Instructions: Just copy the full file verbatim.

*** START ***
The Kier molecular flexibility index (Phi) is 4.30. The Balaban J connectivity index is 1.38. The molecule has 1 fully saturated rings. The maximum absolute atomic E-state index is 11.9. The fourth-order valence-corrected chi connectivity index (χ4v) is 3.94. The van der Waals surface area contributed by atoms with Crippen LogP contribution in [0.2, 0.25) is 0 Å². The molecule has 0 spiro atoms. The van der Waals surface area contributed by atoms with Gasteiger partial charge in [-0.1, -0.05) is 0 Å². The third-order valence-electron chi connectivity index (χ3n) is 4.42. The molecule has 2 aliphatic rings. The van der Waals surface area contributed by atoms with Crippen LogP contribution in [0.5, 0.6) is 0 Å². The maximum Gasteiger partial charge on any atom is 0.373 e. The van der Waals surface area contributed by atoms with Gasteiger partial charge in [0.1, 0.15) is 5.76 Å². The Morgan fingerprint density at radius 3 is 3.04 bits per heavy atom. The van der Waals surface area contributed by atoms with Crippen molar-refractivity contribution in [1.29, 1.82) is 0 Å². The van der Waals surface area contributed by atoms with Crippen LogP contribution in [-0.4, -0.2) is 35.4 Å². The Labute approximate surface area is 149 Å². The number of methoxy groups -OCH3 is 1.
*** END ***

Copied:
The Kier molecular flexibility index (Phi) is 4.30. The Balaban J connectivity index is 1.38. The molecule has 1 fully saturated rings. The maximum absolute atomic E-state index is 11.9. The fourth-order valence-corrected chi connectivity index (χ4v) is 3.94. The van der Waals surface area contributed by atoms with Crippen LogP contribution in [0.2, 0.25) is 0 Å². The molecule has 0 spiro atoms. The van der Waals surface area contributed by atoms with Gasteiger partial charge in [-0.1, -0.05) is 0 Å². The third-order valence-electron chi connectivity index (χ3n) is 4.42. The molecule has 2 aliphatic rings. The van der Waals surface area contributed by atoms with Crippen LogP contribution in [0.5, 0.6) is 0 Å². The maximum Gasteiger partial charge on any atom is 0.373 e. The van der Waals surface area contributed by atoms with Gasteiger partial charge in [0.1, 0.15) is 5.76 Å². The Morgan fingerprint density at radius 3 is 3.04 bits per heavy atom. The van der Waals surface area contributed by atoms with Crippen molar-refractivity contribution in [1.29, 1.82) is 0 Å². The van der Waals surface area contributed by atoms with Crippen LogP contribution in [-0.4, -0.2) is 35.4 Å². The Labute approximate surface area is 149 Å². The number of methoxy groups -OCH3 is 1.